It ‘s day 17 and Natasha wakes up! She is confused, frightened, and doesn’t recognize anyone. She can’t move, she can’t talk, and she doesn’t comprehend what has happened. The doctors run all kinds of tests on her and she is scared to death. The doctors pull the trach tube out again. This time it’s replaced with an oxygen mask and tubes through her nose. She remembers her name. After another two days, she begins to recognize me and David. Her parents finally show up after 20 days. Her dad immediately informs us that she can’t stay with him because he is going to have time to be there for her every day and be her babysitter. Her mom definitely cannot take on the responsibility. So, the responsibility of overseeing Natasha’s recovery has been left to me and David. David can’t devote 100% of his time to her because our financial situation is not allowing us to afford to be off work too much longer. David and I split the responsibility the best we can and I have most of this responsibility. 27 days have gone by and her progress is very slow. She can move her hands and clumsily use her fingers. Physical therapists begin to work on her muscular/skeletal issues so that she will be able to eventually walk again and prevent any further atrophy setting in.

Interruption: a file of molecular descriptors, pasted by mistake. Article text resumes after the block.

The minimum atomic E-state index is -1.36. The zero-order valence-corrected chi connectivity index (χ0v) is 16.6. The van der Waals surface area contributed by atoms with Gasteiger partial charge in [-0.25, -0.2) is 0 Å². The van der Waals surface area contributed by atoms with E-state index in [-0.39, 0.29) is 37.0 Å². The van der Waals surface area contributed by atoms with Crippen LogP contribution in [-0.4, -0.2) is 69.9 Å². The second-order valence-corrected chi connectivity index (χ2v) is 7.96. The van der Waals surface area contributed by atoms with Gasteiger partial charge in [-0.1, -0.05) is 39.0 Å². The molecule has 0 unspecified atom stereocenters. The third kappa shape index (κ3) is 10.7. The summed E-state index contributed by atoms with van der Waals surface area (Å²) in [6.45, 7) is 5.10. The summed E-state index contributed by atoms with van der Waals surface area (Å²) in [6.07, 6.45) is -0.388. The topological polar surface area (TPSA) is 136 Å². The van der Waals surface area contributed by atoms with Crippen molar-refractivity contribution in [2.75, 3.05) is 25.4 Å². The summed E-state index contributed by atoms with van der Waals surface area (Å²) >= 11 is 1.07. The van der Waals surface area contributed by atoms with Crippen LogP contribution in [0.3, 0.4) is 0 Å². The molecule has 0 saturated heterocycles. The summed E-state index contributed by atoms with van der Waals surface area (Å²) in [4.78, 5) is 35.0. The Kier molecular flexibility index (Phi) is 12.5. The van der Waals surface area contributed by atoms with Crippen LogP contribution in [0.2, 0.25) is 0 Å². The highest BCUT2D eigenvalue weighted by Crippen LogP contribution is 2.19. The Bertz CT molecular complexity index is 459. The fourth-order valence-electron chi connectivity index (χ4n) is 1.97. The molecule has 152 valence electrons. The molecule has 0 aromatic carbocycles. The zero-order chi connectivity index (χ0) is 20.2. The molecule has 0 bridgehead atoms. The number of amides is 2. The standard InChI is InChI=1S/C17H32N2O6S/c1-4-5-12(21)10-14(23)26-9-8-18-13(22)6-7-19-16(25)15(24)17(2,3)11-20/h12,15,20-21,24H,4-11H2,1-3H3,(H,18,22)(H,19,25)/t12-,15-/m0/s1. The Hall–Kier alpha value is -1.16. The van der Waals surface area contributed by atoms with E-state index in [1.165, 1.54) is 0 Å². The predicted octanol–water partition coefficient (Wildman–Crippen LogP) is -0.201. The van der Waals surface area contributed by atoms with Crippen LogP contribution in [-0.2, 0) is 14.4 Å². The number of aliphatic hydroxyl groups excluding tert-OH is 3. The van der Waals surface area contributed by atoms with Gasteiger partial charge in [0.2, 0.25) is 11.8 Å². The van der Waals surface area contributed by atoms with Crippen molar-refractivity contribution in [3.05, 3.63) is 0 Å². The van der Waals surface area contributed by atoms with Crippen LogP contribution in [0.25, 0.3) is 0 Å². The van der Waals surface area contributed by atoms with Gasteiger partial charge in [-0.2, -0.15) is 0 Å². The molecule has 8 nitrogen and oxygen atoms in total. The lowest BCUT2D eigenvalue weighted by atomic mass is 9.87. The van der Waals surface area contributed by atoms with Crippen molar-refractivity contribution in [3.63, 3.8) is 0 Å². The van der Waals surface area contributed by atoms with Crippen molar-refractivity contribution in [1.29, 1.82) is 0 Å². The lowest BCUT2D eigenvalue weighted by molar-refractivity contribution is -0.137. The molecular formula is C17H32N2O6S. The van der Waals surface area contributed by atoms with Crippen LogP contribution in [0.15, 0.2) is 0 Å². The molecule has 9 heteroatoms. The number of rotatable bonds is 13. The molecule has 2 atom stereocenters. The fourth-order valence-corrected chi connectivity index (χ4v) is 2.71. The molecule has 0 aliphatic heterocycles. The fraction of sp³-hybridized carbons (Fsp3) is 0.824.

Then a setback when she is rushed into emergency surgery to put tubes back in her lungs because she has fluid on them and developed pneumonia. She began having seizures and bad headaches. She has absolutely no cognitive skills for problem solving. She began to try to get out of the bed and leave the hospital and is placed into restraints. She becomes very angry and it’s almost an animalistic behavior. This lasts for a few days. Recognition is beginning and she recognizes David and me and remembers where she lives. She gets mad and cries when either one of us leaves because she still doesn’t understand what happened to her. Another week goes by and she has blood clots in her arms and legs as a result of the lowering of her body temperature, heartrate, and being bed-ridden for a while. They give her blood thinners. She has a heart condition and goes into cardiac arrest. Her heart doesn’t have a regular beat or rhythm any more. She constantly cries and screams from the physical pain along with the emotional toll and it’s hard! She wants to die and take away the pain. She doesn’t care about herself. She hates herself and wants to end her life the first chance she gets. Her coordination has improved and she can get around with the help of crutches.